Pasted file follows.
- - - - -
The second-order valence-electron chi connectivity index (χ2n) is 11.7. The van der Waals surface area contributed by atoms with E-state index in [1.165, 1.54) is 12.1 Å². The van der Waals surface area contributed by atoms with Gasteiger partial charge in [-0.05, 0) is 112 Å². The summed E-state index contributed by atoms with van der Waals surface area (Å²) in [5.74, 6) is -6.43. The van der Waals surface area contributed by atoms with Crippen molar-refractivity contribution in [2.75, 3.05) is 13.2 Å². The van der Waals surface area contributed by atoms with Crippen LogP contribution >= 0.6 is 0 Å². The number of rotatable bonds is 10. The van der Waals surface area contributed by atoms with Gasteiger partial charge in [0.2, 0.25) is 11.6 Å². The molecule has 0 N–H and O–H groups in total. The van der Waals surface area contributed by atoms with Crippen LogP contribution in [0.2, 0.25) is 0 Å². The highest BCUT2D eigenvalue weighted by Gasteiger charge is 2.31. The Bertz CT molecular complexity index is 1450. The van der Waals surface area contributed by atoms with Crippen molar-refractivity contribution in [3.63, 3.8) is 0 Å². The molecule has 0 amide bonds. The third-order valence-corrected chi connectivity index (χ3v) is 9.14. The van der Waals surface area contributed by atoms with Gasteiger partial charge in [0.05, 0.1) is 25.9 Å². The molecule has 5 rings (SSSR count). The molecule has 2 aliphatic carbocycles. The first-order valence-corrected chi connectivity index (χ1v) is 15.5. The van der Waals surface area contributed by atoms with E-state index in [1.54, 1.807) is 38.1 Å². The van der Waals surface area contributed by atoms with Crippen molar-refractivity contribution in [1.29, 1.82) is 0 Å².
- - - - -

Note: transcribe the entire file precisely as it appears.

The second-order valence-electron chi connectivity index (χ2n) is 11.7. The van der Waals surface area contributed by atoms with E-state index in [1.165, 1.54) is 12.1 Å². The van der Waals surface area contributed by atoms with Gasteiger partial charge in [-0.05, 0) is 112 Å². The summed E-state index contributed by atoms with van der Waals surface area (Å²) in [5.74, 6) is -6.43. The van der Waals surface area contributed by atoms with Crippen molar-refractivity contribution in [2.75, 3.05) is 13.2 Å². The van der Waals surface area contributed by atoms with Crippen LogP contribution >= 0.6 is 0 Å². The number of rotatable bonds is 10. The van der Waals surface area contributed by atoms with Gasteiger partial charge in [0.2, 0.25) is 11.6 Å². The molecule has 0 N–H and O–H groups in total. The van der Waals surface area contributed by atoms with Crippen LogP contribution in [0.2, 0.25) is 0 Å². The highest BCUT2D eigenvalue weighted by Gasteiger charge is 2.31. The Bertz CT molecular complexity index is 1450. The van der Waals surface area contributed by atoms with Crippen molar-refractivity contribution in [3.63, 3.8) is 0 Å². The molecule has 0 amide bonds. The third-order valence-corrected chi connectivity index (χ3v) is 9.14. The van der Waals surface area contributed by atoms with Gasteiger partial charge in [0.05, 0.1) is 25.9 Å². The molecule has 5 rings (SSSR count). The molecule has 2 aliphatic carbocycles. The first-order valence-corrected chi connectivity index (χ1v) is 15.5. The van der Waals surface area contributed by atoms with E-state index in [1.54, 1.807) is 38.1 Å². The van der Waals surface area contributed by atoms with Crippen molar-refractivity contribution in [1.29, 1.82) is 0 Å².